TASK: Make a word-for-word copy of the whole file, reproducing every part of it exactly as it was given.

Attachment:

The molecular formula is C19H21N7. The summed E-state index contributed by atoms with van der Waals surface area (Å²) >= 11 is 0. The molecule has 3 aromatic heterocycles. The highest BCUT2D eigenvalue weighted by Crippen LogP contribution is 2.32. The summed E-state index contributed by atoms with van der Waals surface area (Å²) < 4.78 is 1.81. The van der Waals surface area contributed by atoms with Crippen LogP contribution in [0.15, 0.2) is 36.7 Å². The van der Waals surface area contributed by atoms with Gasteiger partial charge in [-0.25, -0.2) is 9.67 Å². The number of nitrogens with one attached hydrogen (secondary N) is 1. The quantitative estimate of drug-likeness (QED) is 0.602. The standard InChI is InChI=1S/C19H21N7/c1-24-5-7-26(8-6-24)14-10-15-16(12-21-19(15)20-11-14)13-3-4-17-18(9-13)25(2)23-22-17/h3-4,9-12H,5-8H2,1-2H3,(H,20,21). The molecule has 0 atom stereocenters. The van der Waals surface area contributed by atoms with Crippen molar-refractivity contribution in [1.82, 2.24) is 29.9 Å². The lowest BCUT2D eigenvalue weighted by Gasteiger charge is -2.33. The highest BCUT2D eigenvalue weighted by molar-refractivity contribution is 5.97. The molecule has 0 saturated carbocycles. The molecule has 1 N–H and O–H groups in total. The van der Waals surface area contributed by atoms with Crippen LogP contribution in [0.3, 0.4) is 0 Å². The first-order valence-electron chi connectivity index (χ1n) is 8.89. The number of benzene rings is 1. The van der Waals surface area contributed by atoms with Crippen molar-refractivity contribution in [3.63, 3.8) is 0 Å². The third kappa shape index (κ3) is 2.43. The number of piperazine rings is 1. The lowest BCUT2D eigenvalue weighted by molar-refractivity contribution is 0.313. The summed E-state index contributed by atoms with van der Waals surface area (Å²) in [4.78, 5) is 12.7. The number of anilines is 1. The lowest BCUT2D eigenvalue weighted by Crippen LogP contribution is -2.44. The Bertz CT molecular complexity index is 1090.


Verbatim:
The molecular formula is C19H21N7. The summed E-state index contributed by atoms with van der Waals surface area (Å²) >= 11 is 0. The molecule has 3 aromatic heterocycles. The highest BCUT2D eigenvalue weighted by Crippen LogP contribution is 2.32. The summed E-state index contributed by atoms with van der Waals surface area (Å²) < 4.78 is 1.81. The van der Waals surface area contributed by atoms with Crippen LogP contribution in [0.15, 0.2) is 36.7 Å². The van der Waals surface area contributed by atoms with Gasteiger partial charge in [-0.25, -0.2) is 9.67 Å². The number of nitrogens with one attached hydrogen (secondary N) is 1. The quantitative estimate of drug-likeness (QED) is 0.602. The standard InChI is InChI=1S/C19H21N7/c1-24-5-7-26(8-6-24)14-10-15-16(12-21-19(15)20-11-14)13-3-4-17-18(9-13)25(2)23-22-17/h3-4,9-12H,5-8H2,1-2H3,(H,20,21). The molecule has 0 atom stereocenters. The van der Waals surface area contributed by atoms with Crippen molar-refractivity contribution in [1.82, 2.24) is 29.9 Å². The lowest BCUT2D eigenvalue weighted by Gasteiger charge is -2.33. The highest BCUT2D eigenvalue weighted by molar-refractivity contribution is 5.97. The molecule has 0 saturated carbocycles. The molecule has 1 N–H and O–H groups in total. The van der Waals surface area contributed by atoms with Crippen LogP contribution in [0.3, 0.4) is 0 Å². The first-order valence-electron chi connectivity index (χ1n) is 8.89. The number of benzene rings is 1. The van der Waals surface area contributed by atoms with Crippen molar-refractivity contribution in [3.63, 3.8) is 0 Å². The third kappa shape index (κ3) is 2.43. The number of piperazine rings is 1. The lowest BCUT2D eigenvalue weighted by molar-refractivity contribution is 0.313. The summed E-state index contributed by atoms with van der Waals surface area (Å²) in [4.78, 5) is 12.7. The number of anilines is 1. The lowest BCUT2D eigenvalue weighted by Crippen LogP contribution is -2.44. The Bertz CT molecular complexity index is 1090.